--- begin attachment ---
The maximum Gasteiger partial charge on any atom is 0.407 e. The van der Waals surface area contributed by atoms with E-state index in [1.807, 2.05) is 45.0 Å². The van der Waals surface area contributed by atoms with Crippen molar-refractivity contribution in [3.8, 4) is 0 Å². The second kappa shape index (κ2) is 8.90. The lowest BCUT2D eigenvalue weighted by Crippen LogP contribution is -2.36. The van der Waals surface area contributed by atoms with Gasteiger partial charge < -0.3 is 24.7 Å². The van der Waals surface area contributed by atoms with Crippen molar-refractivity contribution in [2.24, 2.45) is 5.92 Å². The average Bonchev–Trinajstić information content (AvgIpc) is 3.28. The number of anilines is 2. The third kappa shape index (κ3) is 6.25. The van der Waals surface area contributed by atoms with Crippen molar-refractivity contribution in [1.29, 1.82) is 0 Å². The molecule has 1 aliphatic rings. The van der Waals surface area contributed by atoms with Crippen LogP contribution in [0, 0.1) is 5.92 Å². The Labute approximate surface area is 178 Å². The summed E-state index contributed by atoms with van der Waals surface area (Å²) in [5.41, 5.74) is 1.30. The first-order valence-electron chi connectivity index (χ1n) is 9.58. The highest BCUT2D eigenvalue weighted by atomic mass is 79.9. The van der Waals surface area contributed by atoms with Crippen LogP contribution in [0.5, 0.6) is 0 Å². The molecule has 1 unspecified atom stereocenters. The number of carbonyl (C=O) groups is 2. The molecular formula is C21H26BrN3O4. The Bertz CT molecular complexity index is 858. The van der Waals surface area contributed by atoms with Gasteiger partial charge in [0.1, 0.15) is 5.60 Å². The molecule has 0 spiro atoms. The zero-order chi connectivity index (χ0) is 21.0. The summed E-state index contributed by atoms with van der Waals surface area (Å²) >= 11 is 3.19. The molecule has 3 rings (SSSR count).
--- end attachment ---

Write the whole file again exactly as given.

The maximum Gasteiger partial charge on any atom is 0.407 e. The van der Waals surface area contributed by atoms with E-state index in [1.807, 2.05) is 45.0 Å². The van der Waals surface area contributed by atoms with Crippen molar-refractivity contribution in [3.8, 4) is 0 Å². The second kappa shape index (κ2) is 8.90. The lowest BCUT2D eigenvalue weighted by Crippen LogP contribution is -2.36. The van der Waals surface area contributed by atoms with Gasteiger partial charge < -0.3 is 24.7 Å². The van der Waals surface area contributed by atoms with Crippen molar-refractivity contribution in [2.24, 2.45) is 5.92 Å². The average Bonchev–Trinajstić information content (AvgIpc) is 3.28. The number of anilines is 2. The third kappa shape index (κ3) is 6.25. The van der Waals surface area contributed by atoms with Crippen molar-refractivity contribution in [1.29, 1.82) is 0 Å². The molecule has 1 aliphatic rings. The van der Waals surface area contributed by atoms with Crippen LogP contribution in [0, 0.1) is 5.92 Å². The Labute approximate surface area is 178 Å². The summed E-state index contributed by atoms with van der Waals surface area (Å²) in [5.41, 5.74) is 1.30. The first-order valence-electron chi connectivity index (χ1n) is 9.58. The highest BCUT2D eigenvalue weighted by atomic mass is 79.9. The van der Waals surface area contributed by atoms with Crippen LogP contribution in [0.5, 0.6) is 0 Å². The molecule has 1 unspecified atom stereocenters. The number of carbonyl (C=O) groups is 2. The molecular formula is C21H26BrN3O4. The Bertz CT molecular complexity index is 858. The van der Waals surface area contributed by atoms with Gasteiger partial charge in [0.1, 0.15) is 5.60 Å². The molecule has 0 spiro atoms. The zero-order chi connectivity index (χ0) is 21.0. The summed E-state index contributed by atoms with van der Waals surface area (Å²) >= 11 is 3.19. The molecule has 3 rings (SSSR count).